"The crowd was unbelievable tonight, and I just wanted to salute them," Leino said.
From there, it was just a matter of watching the minutes tick off.
Boucher's bid at the Flyers' first shutout of the season ended when Tyler Myers made it 4-1 in the third.
The Flyers rallied from a 3-2 series deficit a year after they won four straight to overcome a 3-0 hole against Boston in the East semifinals.
There was no need for a comeback in this game.
The Flyers pounded Miller for 19 minutes in the first period—one near-miss even set off the goal light.
With time winding down, Briere won a clean faceoff and got the puck to Coburn. His liner from the point turned into a knuckleball after Sabres winger Michael Grier tipped it with his glove and the puck wobbled through Miller's legs.
Briere, a former Sabre, tapped Miller on the back of his head as he skated away.
"There's no animosity toward the team,"Briere said.
The Flyers grabbed the 1-0 lead with 19 seconds left and reversed what had been a string of miserable starts. The Sabres outscored them 11-5 in the first period over the first six games.
Briere, one of the great clutch playoff performers in the NHL, made it 2-0 when he sneaked in behind Miller and pounded in his series-high sixth goal.
Van Riemsdyk made it 3-0 midway through the second and the Sabres were finished.
Dan Carcillo pushed the lead to 5-1 before Buffalo's Brad Boyes scored on a late backhander to trim it to 5-2.
Miller didn't sit on the bench after he was replaced, but did return for the series-ending handshake.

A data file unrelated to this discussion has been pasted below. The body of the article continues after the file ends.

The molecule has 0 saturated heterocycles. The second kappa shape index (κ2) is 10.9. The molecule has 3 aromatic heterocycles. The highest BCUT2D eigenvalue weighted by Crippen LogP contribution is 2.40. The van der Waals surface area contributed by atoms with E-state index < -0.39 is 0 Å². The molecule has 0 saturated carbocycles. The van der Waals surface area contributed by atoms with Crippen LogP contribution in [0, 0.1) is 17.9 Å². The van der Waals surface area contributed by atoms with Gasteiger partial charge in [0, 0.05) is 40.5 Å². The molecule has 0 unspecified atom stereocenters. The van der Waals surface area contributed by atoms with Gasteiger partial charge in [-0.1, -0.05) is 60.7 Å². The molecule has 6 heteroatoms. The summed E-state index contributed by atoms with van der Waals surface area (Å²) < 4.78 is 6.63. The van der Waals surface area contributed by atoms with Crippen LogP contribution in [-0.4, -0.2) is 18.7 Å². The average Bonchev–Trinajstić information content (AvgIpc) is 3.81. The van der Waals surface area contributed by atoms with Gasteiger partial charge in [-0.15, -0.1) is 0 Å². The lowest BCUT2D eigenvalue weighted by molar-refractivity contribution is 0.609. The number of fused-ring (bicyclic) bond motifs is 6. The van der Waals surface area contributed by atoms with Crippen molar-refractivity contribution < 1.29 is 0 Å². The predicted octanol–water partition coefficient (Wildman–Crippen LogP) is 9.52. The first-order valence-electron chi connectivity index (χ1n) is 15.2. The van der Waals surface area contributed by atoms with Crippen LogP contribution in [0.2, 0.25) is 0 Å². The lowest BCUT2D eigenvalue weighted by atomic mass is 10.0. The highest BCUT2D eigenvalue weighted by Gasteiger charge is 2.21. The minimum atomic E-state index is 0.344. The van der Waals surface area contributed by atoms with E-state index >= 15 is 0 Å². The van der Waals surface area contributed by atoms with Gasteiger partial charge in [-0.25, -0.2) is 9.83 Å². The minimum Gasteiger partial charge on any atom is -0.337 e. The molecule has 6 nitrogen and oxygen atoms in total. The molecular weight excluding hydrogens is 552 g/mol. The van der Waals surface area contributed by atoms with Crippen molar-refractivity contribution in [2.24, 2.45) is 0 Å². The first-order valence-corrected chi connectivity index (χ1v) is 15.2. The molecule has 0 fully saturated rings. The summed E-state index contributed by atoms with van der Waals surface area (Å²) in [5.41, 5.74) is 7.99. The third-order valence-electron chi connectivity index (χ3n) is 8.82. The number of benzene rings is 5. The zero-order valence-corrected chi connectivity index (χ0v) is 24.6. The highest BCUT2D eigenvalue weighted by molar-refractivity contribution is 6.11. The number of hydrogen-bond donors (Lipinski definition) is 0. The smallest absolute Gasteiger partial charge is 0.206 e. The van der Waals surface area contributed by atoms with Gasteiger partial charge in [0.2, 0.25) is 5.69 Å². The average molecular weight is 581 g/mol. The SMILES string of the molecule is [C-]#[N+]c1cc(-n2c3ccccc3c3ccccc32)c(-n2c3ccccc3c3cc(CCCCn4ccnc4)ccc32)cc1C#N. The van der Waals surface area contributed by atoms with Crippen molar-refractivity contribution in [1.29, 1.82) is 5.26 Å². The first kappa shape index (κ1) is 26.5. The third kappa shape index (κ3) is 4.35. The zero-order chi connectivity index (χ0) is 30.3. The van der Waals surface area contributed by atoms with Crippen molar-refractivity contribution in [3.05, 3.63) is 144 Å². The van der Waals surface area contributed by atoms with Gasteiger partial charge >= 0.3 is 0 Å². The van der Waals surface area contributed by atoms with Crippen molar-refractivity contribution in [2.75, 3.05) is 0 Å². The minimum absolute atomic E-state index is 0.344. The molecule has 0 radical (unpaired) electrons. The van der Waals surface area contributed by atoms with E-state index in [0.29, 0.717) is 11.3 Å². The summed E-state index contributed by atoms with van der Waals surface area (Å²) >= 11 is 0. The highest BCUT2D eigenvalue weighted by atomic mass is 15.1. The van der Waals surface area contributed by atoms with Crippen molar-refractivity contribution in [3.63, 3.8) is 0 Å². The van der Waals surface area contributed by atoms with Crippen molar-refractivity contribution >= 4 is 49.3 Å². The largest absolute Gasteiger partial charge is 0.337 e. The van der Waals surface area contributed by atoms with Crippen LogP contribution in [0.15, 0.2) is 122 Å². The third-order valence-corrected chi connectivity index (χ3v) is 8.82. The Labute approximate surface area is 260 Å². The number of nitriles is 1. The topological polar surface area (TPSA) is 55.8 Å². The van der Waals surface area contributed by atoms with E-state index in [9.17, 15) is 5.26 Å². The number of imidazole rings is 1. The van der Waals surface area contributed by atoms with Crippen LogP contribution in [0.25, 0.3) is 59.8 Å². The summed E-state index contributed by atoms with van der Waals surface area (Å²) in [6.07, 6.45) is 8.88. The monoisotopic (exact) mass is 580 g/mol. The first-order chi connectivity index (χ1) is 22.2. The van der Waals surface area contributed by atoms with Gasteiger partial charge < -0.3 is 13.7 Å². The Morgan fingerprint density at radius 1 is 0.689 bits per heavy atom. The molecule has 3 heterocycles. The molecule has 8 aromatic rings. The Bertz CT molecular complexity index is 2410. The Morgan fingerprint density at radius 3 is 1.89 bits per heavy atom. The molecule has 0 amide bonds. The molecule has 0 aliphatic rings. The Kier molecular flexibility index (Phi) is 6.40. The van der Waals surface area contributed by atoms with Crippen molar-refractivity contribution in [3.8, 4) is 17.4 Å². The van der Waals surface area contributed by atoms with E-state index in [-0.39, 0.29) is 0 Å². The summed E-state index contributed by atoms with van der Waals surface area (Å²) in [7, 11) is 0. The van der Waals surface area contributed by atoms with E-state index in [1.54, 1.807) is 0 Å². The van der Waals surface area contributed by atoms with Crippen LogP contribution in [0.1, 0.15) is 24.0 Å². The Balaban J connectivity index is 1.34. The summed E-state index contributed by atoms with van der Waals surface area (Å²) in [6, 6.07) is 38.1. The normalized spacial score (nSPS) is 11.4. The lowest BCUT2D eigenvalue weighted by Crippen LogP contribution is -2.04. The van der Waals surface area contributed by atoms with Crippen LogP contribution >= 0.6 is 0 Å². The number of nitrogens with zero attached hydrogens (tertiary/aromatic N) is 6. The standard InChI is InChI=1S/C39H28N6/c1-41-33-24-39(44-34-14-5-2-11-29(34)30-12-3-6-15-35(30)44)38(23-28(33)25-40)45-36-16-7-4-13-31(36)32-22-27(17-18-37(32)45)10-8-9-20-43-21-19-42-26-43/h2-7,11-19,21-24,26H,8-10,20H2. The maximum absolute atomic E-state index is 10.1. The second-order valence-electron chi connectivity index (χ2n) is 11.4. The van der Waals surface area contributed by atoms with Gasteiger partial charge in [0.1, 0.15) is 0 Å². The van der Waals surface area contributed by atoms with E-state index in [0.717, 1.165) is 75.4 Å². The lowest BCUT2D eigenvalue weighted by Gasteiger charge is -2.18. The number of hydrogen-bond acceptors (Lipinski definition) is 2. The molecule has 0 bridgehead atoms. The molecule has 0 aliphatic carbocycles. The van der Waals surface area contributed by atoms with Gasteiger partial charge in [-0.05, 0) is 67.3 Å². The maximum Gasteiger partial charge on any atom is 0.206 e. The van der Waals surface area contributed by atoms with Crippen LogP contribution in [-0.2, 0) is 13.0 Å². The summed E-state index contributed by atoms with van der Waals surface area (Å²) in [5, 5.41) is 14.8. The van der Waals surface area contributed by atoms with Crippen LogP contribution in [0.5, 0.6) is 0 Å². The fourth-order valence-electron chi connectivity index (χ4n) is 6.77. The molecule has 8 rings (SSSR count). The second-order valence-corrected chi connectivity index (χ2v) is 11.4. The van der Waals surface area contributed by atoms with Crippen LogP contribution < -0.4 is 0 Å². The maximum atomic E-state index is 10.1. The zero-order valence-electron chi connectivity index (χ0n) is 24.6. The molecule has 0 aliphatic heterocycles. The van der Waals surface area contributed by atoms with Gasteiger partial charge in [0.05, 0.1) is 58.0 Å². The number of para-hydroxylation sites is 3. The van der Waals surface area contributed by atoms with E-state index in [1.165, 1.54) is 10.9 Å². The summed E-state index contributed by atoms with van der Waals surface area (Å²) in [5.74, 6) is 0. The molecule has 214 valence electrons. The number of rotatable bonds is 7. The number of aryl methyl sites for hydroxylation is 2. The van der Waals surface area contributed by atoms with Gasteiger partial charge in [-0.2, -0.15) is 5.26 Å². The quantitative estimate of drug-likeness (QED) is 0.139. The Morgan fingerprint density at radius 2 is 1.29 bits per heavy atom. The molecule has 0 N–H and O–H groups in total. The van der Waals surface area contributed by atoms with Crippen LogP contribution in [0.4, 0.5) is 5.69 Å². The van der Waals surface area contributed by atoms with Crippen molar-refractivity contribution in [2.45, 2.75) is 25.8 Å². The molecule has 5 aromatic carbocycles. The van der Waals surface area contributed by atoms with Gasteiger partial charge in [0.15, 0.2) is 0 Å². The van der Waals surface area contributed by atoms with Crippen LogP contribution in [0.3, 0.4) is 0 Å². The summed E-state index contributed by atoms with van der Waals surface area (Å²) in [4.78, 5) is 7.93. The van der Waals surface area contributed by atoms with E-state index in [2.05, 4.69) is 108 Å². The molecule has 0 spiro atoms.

"They got the pucks in the net, they got the bounces, and we couldn't get anything going and couldn't cash in until the third," Miller said.
The fast starts and solid goalie play were part of a needed winning trifecta for the Flyers. The third came on the power play, where Briere and van Riemsdyk scored their goals. The Flyers were 1 for 20 at home this series and 3 for 31 overall.
Now it's time to start fresh. They'll play either Boston, Pittsburgh or Tampa Bay.
The Sabres head home after new ownership and a rousing finish to the regular season helped give them confidence for next season.
Buffalo was hit hard with injuries in this series and was undermanned in the final two games. Tim Connolly, Jason Pominville and Patrick Kaleta all sat out Game 7.
Derek Roy returned to the lineup for the first time since Dec. 23. The team's leading scorer when he suffered a torn quadriceps in December, he had been ruled out of the first round. He was pressed into service with Connolly injured.
They'll have all off-season to rest.
"There were some guys who were able to muster up energy, some other guys played more than their role, but those guys emptied their tanks for me," coach Lindy Ruff said. "For four months, we asked them to go above and beyond and they did."
Notes: The Flyers improved to 9-6 in Game 7s. ... Philadelphia hosted its first Game 7 since beating Toronto in the first round on April 22, 2003. ... The Sabres fell to 1-6 in Game 7s, including 0-5 on the road.